Vietnam is in a territorial dispute with China over the Paracel Islands, and a series of fishing boats have been seized in the ocean waters surrounding those islands. Even so, in talks between Japan and Vietnam, Japanese Defense Minister Toshimi Kitazawa appealed for cooperation between the two nations to deal with the problems in the South China Sea, but Vietnamese Defense Minister Phung Quang Thanh avoided making any direct reference to the problems.

At the overall meeting, each of the nations expressed their opinions in alphabetic order. Japan was the only nation to mention the problems in the East China Sea, but over half of the nations raised the issue of problems in the South China Sea. However, those statements were all limited to expressions such as 'it is important that we secure navigational freedom and the disputes should be peacefully resolved.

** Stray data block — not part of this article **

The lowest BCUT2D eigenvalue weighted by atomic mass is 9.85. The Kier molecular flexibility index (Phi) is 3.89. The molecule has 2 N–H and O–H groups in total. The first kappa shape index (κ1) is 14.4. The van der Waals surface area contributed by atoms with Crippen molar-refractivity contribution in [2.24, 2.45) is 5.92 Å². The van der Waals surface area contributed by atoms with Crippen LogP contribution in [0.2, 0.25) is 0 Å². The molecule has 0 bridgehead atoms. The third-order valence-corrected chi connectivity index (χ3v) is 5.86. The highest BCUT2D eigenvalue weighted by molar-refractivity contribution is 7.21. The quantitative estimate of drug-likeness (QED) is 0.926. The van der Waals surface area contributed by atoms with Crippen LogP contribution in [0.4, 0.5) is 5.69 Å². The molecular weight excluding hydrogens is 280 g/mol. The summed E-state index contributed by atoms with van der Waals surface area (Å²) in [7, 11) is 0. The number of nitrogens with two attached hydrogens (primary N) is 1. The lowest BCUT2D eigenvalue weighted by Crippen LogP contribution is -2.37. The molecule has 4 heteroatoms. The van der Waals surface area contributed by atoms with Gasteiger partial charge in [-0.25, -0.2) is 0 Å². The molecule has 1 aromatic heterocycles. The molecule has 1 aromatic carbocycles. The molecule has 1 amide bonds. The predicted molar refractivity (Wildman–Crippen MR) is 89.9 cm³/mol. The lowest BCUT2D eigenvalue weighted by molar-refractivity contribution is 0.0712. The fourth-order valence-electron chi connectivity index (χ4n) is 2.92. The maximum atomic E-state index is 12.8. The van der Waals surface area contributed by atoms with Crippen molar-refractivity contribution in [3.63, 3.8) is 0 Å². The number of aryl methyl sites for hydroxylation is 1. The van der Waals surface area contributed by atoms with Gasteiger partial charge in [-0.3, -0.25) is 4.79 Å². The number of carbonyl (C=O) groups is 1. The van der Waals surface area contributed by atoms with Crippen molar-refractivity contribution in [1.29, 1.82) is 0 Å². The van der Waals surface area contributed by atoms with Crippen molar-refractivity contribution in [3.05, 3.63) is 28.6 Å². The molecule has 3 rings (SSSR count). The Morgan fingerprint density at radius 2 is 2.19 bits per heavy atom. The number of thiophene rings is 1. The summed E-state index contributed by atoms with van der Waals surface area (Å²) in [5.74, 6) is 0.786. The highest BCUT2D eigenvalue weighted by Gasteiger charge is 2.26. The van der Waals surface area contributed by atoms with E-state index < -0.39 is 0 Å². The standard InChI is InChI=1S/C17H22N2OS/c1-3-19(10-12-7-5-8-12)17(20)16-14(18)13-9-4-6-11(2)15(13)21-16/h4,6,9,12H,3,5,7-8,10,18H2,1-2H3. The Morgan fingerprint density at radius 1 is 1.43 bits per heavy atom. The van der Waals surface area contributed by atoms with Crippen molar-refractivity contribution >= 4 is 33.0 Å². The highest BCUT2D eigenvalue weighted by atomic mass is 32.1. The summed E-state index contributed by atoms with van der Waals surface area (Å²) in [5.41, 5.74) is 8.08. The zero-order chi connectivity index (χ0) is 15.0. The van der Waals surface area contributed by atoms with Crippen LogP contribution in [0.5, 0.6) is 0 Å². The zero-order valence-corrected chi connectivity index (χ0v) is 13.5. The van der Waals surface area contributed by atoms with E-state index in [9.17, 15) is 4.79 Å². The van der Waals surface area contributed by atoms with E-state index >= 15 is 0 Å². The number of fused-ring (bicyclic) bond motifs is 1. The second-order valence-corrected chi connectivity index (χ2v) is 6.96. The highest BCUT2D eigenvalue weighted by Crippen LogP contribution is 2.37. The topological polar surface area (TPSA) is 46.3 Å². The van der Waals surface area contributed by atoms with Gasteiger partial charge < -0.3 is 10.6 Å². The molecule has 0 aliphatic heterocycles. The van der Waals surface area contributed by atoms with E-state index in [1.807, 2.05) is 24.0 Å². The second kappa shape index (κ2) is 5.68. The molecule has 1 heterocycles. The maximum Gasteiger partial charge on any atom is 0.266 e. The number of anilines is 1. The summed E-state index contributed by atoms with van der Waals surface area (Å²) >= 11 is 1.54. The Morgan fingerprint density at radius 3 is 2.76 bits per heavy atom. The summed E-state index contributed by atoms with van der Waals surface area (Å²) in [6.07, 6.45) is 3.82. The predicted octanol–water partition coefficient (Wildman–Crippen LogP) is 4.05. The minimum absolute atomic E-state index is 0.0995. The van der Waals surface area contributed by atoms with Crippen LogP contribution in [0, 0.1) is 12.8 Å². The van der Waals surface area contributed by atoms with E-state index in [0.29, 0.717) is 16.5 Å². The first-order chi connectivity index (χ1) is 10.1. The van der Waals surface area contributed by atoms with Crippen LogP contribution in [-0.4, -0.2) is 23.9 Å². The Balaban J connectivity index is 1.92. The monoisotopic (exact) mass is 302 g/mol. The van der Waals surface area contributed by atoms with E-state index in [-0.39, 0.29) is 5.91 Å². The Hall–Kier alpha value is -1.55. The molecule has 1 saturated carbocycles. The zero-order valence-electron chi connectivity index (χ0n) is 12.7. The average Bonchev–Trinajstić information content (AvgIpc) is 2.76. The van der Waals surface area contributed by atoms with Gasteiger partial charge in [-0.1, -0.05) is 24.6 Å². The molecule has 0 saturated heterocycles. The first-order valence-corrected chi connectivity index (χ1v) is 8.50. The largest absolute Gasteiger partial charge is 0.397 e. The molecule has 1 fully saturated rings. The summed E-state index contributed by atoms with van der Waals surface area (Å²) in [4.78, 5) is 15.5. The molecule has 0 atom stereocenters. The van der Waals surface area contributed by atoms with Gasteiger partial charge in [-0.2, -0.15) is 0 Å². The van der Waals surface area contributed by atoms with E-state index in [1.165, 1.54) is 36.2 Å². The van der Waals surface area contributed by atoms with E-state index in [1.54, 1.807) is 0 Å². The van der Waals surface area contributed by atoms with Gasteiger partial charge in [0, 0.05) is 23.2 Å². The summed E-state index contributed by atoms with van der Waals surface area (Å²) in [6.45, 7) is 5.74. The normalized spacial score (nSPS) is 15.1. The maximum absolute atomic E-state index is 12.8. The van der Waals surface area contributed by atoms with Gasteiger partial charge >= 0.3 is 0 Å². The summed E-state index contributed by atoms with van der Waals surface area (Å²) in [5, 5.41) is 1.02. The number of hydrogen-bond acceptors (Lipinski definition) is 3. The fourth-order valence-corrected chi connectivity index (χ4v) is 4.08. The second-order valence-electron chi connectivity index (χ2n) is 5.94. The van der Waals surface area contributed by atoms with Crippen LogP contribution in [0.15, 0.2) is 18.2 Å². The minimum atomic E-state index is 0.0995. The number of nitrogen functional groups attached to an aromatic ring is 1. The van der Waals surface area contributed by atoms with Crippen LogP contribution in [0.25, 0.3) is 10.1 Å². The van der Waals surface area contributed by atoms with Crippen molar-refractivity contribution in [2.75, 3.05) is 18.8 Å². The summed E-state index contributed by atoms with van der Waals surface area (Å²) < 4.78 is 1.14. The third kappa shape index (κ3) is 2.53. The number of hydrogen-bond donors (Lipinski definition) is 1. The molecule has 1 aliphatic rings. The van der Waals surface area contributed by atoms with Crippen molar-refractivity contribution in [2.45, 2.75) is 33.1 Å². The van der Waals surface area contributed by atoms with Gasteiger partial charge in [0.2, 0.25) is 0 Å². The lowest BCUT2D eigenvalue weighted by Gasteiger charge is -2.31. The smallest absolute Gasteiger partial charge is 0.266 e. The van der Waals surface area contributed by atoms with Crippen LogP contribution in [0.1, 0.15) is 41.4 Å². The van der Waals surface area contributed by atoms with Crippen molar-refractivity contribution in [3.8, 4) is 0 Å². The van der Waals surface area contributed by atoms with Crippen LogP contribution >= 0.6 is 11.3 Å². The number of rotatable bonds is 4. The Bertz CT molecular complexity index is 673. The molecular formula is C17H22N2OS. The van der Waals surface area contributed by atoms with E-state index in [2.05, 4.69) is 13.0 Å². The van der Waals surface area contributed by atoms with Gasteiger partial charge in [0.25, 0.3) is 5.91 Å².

ADMM-Plus Starts Later, Arrives Sooner
ASEAN defense-security cooperation started after other fields of activity, but it has become a milestone on the race track to 'ASEAN community,' including the political-security community. From the preliminary ideas about ADMM-Plus at the first ADMM in 2006, with practical experience and strategic vision, with political determination and sense of solidarity for the past four years, ASEAN has been confident and active to create a new architecture for regional defense-security cooperation. In this process, ASEAN plays the lead role, and hopes to gather the capability and brain power to face all kinds of security challenges.

The meeting's joint communiqué has only eight concise points, but illustrates the entire strategic determination. The meeting concentrated on discussing the potential and orientation of the defense cooperation in the ADMM+ framework, and gained a consensus that the priority should be cooperation on non-traditional security challenges.

With the flexible structure of the ADMM, which is composed of the10 ASEAN member countries and eight dialogue partners, ADMM+8 is a promising cooperative mechanism. It is a strategic consultative forum aiming to create trust and general awareness and to define the fields suitable for defense-security cooperation.